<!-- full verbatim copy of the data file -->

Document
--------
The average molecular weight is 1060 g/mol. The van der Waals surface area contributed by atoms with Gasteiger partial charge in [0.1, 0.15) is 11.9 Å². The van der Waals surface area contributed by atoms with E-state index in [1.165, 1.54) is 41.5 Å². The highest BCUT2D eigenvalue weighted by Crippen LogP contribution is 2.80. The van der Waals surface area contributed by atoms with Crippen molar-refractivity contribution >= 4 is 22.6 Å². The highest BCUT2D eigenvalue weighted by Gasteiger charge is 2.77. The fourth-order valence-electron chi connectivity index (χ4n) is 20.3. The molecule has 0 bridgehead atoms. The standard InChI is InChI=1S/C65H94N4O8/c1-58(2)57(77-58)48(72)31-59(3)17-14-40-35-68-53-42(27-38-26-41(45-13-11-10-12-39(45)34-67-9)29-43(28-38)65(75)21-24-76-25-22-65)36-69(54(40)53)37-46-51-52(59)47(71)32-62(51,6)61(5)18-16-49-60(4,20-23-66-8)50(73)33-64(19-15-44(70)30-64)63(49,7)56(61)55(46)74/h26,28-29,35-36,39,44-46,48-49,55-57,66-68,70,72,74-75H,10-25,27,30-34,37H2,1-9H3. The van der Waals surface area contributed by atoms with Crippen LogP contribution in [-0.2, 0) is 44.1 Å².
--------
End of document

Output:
The average molecular weight is 1060 g/mol. The van der Waals surface area contributed by atoms with Gasteiger partial charge in [0.1, 0.15) is 11.9 Å². The van der Waals surface area contributed by atoms with E-state index in [1.165, 1.54) is 41.5 Å². The highest BCUT2D eigenvalue weighted by Crippen LogP contribution is 2.80. The van der Waals surface area contributed by atoms with Crippen molar-refractivity contribution >= 4 is 22.6 Å². The highest BCUT2D eigenvalue weighted by Gasteiger charge is 2.77. The fourth-order valence-electron chi connectivity index (χ4n) is 20.3. The molecule has 0 bridgehead atoms. The standard InChI is InChI=1S/C65H94N4O8/c1-58(2)57(77-58)48(72)31-59(3)17-14-40-35-68-53-42(27-38-26-41(45-13-11-10-12-39(45)34-67-9)29-43(28-38)65(75)21-24-76-25-22-65)36-69(54(40)53)37-46-51-52(59)47(71)32-62(51,6)61(5)18-16-49-60(4,20-23-66-8)50(73)33-64(19-15-44(70)30-64)63(49,7)56(61)55(46)74/h26,28-29,35-36,39,44-46,48-49,55-57,66-68,70,72,74-75H,10-25,27,30-34,37H2,1-9H3. The van der Waals surface area contributed by atoms with Crippen LogP contribution in [-0.2, 0) is 44.1 Å².